A brush fire that scorched at least 40,000 acres on Hawaii’s Big Island is the largest ever on the island, officials said, and the area burned may pose a risk for mudslides if there are heavy downpours in coming months.

Mandatory evacuations forced residents in three communities out of their homes over the weekend, but the orders were lifted late Sunday as conditions stabilized.

Cyrus Johnasen, a spokesperson for the Hawaii County mayor’s office, said Tuesday that the confirmed area burned remained around 40,000 acres. Johnasen told The Washington Post that the fire was 75 percent contained, and that officials expect the blaze to be 85 to 90 percent contained by the end of Tuesday, local time. Officials say that the fire is no longer a threat to residences or homes but that there is concern about an effect on forest reserves and species habitats.

He also warned of “after effects” even when the flames are curbed. For the next two or three months, heavy rains could cause mudslides, he said.

“All the areas that have burned, the soil no longer has roots to hold it in place,” he said. “ … So that 40,000 acres of burned soil could translate to mudslides anywhere along the west side of the island, resulting in potential road closure or hazardous conditions.”

He said residents should be cautious on roads if those heavy rains arrive.

The fire ignited amid recent drought conditions in parts of the state of Hawaii. Nearly 60 percent of the state is experiencing at least moderate drought, according to the U.S. Drought Monitor. Much of the Big Island is abnormally dry or experiencing moderate drought.

A National Weather Service forecast from early July warned of “increasing drought conditions” in parts of the state during the summer.

“It’s important to note that by no means are we out of this drought,” Johnasen said. “The threat of this particular fire is over, but folks should keep in mind who live in those dry areas that more forest fires and brush fires could spark over the course of the summer. We want folks to remain cautious and remain alert and have an evacuation plan in the event something becomes more of a threat to homes.”

Exceptional heat and drought also have created tinderbox conditions elsewhere, fueling wildfires across the western United States this year. The National Interagency Fire Center lists 97 active large fires burning in the country, mostly in Western states.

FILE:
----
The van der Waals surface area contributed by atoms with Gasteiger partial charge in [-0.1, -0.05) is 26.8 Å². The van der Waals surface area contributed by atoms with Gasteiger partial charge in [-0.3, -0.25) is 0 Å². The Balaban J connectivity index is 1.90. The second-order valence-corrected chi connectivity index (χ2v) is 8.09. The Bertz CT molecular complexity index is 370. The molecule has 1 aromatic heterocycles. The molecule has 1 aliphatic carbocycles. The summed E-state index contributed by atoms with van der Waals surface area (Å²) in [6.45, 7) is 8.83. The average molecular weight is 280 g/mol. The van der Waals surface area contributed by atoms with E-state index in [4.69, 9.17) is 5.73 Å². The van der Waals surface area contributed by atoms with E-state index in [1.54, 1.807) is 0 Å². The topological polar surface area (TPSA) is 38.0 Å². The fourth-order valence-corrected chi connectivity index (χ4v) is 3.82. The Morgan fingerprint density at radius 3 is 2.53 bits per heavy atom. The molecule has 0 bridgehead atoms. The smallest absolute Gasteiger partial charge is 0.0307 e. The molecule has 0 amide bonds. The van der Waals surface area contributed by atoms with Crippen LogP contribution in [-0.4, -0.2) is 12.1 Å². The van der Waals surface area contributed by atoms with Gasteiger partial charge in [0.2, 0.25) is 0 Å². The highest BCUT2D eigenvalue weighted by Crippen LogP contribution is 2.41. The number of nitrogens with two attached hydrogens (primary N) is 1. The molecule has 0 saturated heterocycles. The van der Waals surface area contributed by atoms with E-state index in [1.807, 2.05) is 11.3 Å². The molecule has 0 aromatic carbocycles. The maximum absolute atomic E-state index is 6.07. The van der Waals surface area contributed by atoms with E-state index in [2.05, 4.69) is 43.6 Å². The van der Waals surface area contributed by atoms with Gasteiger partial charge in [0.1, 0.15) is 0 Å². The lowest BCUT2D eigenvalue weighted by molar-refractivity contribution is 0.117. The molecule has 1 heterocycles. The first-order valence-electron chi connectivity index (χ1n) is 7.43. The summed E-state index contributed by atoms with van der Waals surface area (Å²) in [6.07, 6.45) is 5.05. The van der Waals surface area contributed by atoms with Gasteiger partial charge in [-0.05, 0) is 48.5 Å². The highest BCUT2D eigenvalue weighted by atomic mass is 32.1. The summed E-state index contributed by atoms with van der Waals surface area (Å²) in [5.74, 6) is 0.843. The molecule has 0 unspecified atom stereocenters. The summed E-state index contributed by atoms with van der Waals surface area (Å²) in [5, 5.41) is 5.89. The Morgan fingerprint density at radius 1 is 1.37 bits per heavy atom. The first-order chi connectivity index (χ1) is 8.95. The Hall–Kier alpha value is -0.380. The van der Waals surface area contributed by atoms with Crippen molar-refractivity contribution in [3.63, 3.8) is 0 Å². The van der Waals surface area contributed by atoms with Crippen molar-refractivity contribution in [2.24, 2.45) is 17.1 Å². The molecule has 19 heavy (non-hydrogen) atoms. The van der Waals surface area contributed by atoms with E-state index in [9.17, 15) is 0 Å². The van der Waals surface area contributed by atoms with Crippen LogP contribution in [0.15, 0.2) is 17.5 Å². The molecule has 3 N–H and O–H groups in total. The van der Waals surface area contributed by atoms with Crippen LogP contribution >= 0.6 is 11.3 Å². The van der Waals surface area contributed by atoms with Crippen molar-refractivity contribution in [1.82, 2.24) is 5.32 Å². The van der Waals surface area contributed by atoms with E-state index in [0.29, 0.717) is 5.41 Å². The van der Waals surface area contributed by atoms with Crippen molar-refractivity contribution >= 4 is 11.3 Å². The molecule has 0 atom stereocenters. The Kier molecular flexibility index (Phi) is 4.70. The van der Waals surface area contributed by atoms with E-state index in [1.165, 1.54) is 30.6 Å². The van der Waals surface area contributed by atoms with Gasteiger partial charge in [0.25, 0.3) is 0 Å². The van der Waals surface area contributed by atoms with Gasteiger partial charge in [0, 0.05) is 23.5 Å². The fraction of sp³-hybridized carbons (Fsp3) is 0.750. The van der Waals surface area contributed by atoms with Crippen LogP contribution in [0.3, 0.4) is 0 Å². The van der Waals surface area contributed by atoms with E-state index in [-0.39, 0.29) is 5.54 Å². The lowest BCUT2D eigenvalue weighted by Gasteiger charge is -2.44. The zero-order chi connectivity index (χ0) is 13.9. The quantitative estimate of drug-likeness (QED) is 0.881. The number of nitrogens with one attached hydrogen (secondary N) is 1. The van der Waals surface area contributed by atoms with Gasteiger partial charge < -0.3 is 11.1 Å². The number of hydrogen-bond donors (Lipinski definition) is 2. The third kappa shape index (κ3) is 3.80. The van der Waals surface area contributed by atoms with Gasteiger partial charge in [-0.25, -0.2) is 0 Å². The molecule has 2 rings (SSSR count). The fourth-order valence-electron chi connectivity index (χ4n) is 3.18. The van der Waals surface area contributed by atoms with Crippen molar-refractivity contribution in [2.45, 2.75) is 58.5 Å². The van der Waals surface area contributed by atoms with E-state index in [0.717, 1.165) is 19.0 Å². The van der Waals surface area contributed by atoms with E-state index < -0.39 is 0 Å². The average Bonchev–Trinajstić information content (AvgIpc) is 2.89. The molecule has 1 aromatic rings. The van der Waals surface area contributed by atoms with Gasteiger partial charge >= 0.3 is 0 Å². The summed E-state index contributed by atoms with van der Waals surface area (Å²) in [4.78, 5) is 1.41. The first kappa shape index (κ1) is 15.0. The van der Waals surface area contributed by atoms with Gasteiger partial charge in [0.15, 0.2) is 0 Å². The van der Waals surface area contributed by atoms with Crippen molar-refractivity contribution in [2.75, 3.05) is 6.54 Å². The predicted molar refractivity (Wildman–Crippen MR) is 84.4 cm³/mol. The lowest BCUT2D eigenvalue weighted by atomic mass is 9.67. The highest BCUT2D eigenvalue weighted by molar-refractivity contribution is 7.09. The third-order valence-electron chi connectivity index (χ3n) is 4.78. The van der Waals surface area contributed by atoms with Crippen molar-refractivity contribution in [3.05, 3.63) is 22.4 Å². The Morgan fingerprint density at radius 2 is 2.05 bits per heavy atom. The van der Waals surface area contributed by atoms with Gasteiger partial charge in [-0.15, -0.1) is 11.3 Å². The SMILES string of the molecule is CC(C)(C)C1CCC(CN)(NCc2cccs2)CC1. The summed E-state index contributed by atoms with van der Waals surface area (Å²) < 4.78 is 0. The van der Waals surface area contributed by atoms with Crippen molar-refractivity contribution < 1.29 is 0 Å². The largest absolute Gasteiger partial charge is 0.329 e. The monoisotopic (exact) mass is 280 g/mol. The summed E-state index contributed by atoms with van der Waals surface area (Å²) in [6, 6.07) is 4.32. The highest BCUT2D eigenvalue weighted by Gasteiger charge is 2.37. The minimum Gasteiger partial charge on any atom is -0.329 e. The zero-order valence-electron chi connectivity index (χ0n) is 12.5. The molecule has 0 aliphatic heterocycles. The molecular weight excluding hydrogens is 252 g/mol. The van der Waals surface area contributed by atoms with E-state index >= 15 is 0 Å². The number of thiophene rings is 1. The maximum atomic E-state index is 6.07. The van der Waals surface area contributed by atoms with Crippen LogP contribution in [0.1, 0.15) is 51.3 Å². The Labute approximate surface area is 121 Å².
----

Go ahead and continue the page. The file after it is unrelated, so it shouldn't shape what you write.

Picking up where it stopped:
Clay Trauernicht, part of the extension faculty in ecosystems and fire at University of Hawaii at Manoa, said fires in Hawaii are fueled by widespread tropical grasses.

“That’s what drives our fire risk here,” Trauernicht told The Post.

“We’ve been in pretty deep drought conditions, especially in that part of the Big Island,” he added. “The other thing that hammers us is we’ve had an especially wet wintertime.”

Wet winters with excess rainfall lead to more tropical grass growing, accumulating more fuels that later dry out and can increase the chance of fires.

“What we’re seeing is that perfect one-two punch,” Trauernicht said.

He said there’s also been a long-term trend of grasslands expanding, in part driven by a reduction in agriculture and ranching operations over the past two or three decades. With less land under production, grasses have further filled in.

Trauernicht said there are occasional lightning strike-sparked fires, brush fires and fires from active lava flows. In 2018, an eruption from the Kilauea volcano on the Big Island devastated surrounding areas. Fissures opened up, spewing lava into residential roads and destroying structures in its path.

But a large majority of fires are started by people, Trauernicht said. “Human ignitions coupled with an increasing amount of nonnative, fire-prone grasses and shrubs and a warming, drying climate have greatly increased the wildfire problem,” notes the Hawaii Wildfire Management Organization website.

Roth pointed fingers at the drought as firefighters fought the record blaze in Hawaii County.

“With the drought conditions that we’ve had, it is of concern,” the mayor said, according to the Associated Press. “You see something like this where you’re putting thousands of homes in danger, it’s very concerning.”

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